The Magellan Street Garden, in the Algiers section of New Orleans, was trying to grow. But this plot of community land, tended by a retired electrician and veteran named Tony Lee, had a problem all too common in this water-drenched city. “I knew I needed some help,” Lee said. “Every time it rained, it flooded.”
Lee and his helpers, working within the framework of the Parkway Partners community garden group, had done what they could with the site, making raised beds with cinderblocks and planting carefully tended rows of okra, melons and arugula. They dug a trench 150 feet long, six feet wide and between one and two feet deep to try to channel the flooding. But the swampy ground running along one edge of the space remained unusable. “The rain would fill that up in no time,” Lee said.
Lee started the garden around the corner from his house because he has seen the power of community gardens to contribute to the health and well-being of people of all ages. He and his late wife, Lanette Williams Lee, had been active in Algiers for years. After Katrina struck in 2006 and the city lost all of its major supermarkets, they began educating themselves about the importance of access to healthy food. “The more I learned about our food system here in America,” Lee said, “the more I wanted to get involved.”
After his wife passed away in 2009, Lee threw himself into community work and started developing the Magellan Street plot. It became a place where youth groups would come to learn about eating better and how the loss of small farms threatens food security. Lee has had some success selling microgreens and other produce to local restaurateurs, and wanted to expand his efforts. But the flooding remained an issue.
Then the folks from the Tulane City Center, a project of the Tulane School of Architecture, got involved. Working closely with Lee and other community members, a group of TCC students and faculty put together a plan for the garden that turned its abundance of water into an asset rather than a liability.
Over a 14-week period this spring, a 12-student team from TCC, led by faculty members Doug Harmon and Sam Richards, worked with volunteers to completely reinvent the site. After assessing the garden and the needs of those who use it, they designed a system of raised beds made with easily replicable materials, which could be tended by people sitting down. Lee hopes to bring veterans, some of whom find standing for long periods uncomfortable or impossible, to work here.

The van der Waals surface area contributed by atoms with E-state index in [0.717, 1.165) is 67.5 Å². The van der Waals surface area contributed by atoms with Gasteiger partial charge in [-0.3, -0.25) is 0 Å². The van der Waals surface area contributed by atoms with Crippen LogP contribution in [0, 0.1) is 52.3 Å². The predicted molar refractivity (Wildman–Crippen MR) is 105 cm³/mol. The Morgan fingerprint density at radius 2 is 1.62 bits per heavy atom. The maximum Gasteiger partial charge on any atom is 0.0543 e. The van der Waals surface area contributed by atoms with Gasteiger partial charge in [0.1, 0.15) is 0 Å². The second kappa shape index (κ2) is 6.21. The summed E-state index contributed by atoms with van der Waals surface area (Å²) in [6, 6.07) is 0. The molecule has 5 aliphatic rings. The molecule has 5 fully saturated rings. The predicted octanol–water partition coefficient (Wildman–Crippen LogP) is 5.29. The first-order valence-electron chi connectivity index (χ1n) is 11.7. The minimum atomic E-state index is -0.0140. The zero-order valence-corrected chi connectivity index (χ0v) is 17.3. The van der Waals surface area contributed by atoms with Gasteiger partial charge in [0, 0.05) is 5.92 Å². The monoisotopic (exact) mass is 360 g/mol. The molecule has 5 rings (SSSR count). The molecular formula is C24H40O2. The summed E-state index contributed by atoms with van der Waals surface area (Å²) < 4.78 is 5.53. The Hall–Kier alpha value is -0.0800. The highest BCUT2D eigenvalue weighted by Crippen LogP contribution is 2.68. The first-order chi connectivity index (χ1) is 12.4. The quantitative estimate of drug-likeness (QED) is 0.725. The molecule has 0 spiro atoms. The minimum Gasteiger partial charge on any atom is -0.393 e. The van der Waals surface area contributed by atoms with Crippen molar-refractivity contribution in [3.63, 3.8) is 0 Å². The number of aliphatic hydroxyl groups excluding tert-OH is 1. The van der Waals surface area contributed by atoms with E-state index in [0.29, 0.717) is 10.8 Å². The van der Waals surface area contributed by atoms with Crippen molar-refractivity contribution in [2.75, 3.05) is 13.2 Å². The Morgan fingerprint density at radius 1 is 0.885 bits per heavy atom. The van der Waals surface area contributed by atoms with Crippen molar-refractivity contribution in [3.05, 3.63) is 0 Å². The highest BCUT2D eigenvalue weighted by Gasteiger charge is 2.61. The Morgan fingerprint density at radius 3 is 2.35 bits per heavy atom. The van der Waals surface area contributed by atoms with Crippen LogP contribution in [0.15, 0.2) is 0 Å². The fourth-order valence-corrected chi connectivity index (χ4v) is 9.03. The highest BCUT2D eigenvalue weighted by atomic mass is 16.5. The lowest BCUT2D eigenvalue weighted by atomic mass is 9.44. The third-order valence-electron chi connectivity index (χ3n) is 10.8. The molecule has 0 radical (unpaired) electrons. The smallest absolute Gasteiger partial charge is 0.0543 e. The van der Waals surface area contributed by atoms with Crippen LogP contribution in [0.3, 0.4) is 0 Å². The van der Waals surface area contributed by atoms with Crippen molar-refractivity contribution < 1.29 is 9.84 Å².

But the real star of Magellan is a shade structure that channels runoff into irrigation systems and a series of pools. The uppermost pool, near the comfortable shaded seating area, contains fish; the next is home to native water plants; and the lowest section is a small, manufactured wetland planted with native grasses and other water-loving vegetation. Underneath it all is a deep layer of rocks that allows the water to percolate slowly through without flooding.
When it rains, water spills off the roof into the first pool and then down into the others. “It’s so beautiful to watch,” Lee said. Ultimately, he would like to start an aquaponics program in the pools. But in the two months since volunteers completed work on the project, the water features have already provided a very real benefit: Turtles and frogs have moved in, hungry for mosquito larvae.
“I used to have to spray people down before they came into the garden,” Lee said. “I lit candles and torches.” Not anymore. The new residents have done away with the mosquito problem in an ecologically friendly way.
Lee said that all this gets incorporated into the message he gives the young people he brings through the garden: The vanishing wetlands of Louisiana are marvelous natural habitats that can provide benefits for the city of New Orleans, such as protection from storm surges. “I tell the youth,” he said. “It’s part of the lesson.”
Already, Magellan is a magnet for people from around the city and beyond. “I get a lot of community involvement in that site because it’s a beautiful site,” Lee said. The garden serves as a model for an idea being explored by Tulane City Center and others who care about water management in New Orleans: If enough rain gardens and other features are constructed in community plots and on private property around the city, the overall impact on runoff and flooding could really start to add up.
For Lee, the garden is a place to explore the “million ideas” he has about the environment, food security, health and economic development in his community. “I use my little garden as a platform to speak out,” he said. “My goal is not just to grow food, but to grow people.”
Watermark is made possible with the support of the Surdna Foundation.
Sarah Goodyear has written about cities for a variety of publications, including CityLab, Grist and Streetsblog. She lives in Brooklyn.